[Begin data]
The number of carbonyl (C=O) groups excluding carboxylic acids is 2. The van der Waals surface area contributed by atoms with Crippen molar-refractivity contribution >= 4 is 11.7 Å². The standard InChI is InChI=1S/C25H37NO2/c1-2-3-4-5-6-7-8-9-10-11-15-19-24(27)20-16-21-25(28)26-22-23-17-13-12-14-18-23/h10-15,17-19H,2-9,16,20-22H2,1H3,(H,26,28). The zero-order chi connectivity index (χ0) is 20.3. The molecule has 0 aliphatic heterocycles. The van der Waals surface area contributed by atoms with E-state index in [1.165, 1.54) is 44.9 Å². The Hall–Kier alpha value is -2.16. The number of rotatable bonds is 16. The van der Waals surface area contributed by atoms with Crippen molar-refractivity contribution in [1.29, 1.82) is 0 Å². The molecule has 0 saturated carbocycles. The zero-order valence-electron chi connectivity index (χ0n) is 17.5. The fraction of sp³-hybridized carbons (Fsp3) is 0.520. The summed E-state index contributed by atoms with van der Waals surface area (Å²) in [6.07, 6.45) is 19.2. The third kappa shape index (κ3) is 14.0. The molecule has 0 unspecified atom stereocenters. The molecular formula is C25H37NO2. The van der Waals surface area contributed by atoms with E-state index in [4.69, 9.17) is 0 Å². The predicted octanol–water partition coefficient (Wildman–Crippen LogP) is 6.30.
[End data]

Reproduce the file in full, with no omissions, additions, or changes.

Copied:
The number of carbonyl (C=O) groups excluding carboxylic acids is 2. The van der Waals surface area contributed by atoms with Crippen molar-refractivity contribution >= 4 is 11.7 Å². The standard InChI is InChI=1S/C25H37NO2/c1-2-3-4-5-6-7-8-9-10-11-15-19-24(27)20-16-21-25(28)26-22-23-17-13-12-14-18-23/h10-15,17-19H,2-9,16,20-22H2,1H3,(H,26,28). The zero-order chi connectivity index (χ0) is 20.3. The molecule has 0 aliphatic heterocycles. The van der Waals surface area contributed by atoms with E-state index in [1.165, 1.54) is 44.9 Å². The Hall–Kier alpha value is -2.16. The number of rotatable bonds is 16. The van der Waals surface area contributed by atoms with Crippen molar-refractivity contribution in [1.29, 1.82) is 0 Å². The molecule has 0 saturated carbocycles. The zero-order valence-electron chi connectivity index (χ0n) is 17.5. The fraction of sp³-hybridized carbons (Fsp3) is 0.520. The summed E-state index contributed by atoms with van der Waals surface area (Å²) in [6.07, 6.45) is 19.2. The third kappa shape index (κ3) is 14.0. The molecule has 0 unspecified atom stereocenters. The molecular formula is C25H37NO2. The van der Waals surface area contributed by atoms with E-state index in [4.69, 9.17) is 0 Å². The predicted octanol–water partition coefficient (Wildman–Crippen LogP) is 6.30.